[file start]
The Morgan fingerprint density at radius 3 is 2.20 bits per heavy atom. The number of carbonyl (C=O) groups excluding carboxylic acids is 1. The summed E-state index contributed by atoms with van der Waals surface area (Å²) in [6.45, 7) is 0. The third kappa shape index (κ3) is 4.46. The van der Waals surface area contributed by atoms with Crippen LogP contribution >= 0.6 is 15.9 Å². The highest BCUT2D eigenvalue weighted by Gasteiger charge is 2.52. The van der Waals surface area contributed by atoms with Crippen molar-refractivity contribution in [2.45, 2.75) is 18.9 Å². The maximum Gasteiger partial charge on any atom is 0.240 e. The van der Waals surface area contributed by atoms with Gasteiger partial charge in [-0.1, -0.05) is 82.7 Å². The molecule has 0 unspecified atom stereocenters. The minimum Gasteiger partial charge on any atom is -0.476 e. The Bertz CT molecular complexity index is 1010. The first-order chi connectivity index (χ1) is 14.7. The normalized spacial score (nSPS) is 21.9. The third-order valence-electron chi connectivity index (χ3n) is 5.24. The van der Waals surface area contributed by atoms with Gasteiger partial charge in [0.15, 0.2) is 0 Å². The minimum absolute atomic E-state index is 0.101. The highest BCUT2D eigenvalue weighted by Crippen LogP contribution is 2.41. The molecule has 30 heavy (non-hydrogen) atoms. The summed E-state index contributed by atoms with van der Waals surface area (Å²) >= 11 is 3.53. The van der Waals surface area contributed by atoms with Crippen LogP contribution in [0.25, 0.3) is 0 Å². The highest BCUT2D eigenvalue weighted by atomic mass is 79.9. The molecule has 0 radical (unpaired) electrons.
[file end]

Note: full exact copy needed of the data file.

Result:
The Morgan fingerprint density at radius 3 is 2.20 bits per heavy atom. The number of carbonyl (C=O) groups excluding carboxylic acids is 1. The summed E-state index contributed by atoms with van der Waals surface area (Å²) in [6.45, 7) is 0. The third kappa shape index (κ3) is 4.46. The van der Waals surface area contributed by atoms with Crippen LogP contribution >= 0.6 is 15.9 Å². The highest BCUT2D eigenvalue weighted by Gasteiger charge is 2.52. The van der Waals surface area contributed by atoms with Crippen molar-refractivity contribution in [2.45, 2.75) is 18.9 Å². The maximum Gasteiger partial charge on any atom is 0.240 e. The van der Waals surface area contributed by atoms with Gasteiger partial charge in [-0.1, -0.05) is 82.7 Å². The molecule has 0 unspecified atom stereocenters. The minimum Gasteiger partial charge on any atom is -0.476 e. The Bertz CT molecular complexity index is 1010. The first-order chi connectivity index (χ1) is 14.7. The normalized spacial score (nSPS) is 21.9. The third-order valence-electron chi connectivity index (χ3n) is 5.24. The van der Waals surface area contributed by atoms with Gasteiger partial charge in [0.15, 0.2) is 0 Å². The minimum absolute atomic E-state index is 0.101. The highest BCUT2D eigenvalue weighted by Crippen LogP contribution is 2.41. The molecule has 30 heavy (non-hydrogen) atoms. The summed E-state index contributed by atoms with van der Waals surface area (Å²) >= 11 is 3.53. The van der Waals surface area contributed by atoms with Crippen LogP contribution in [0.25, 0.3) is 0 Å². The highest BCUT2D eigenvalue weighted by atomic mass is 79.9. The molecule has 0 radical (unpaired) electrons.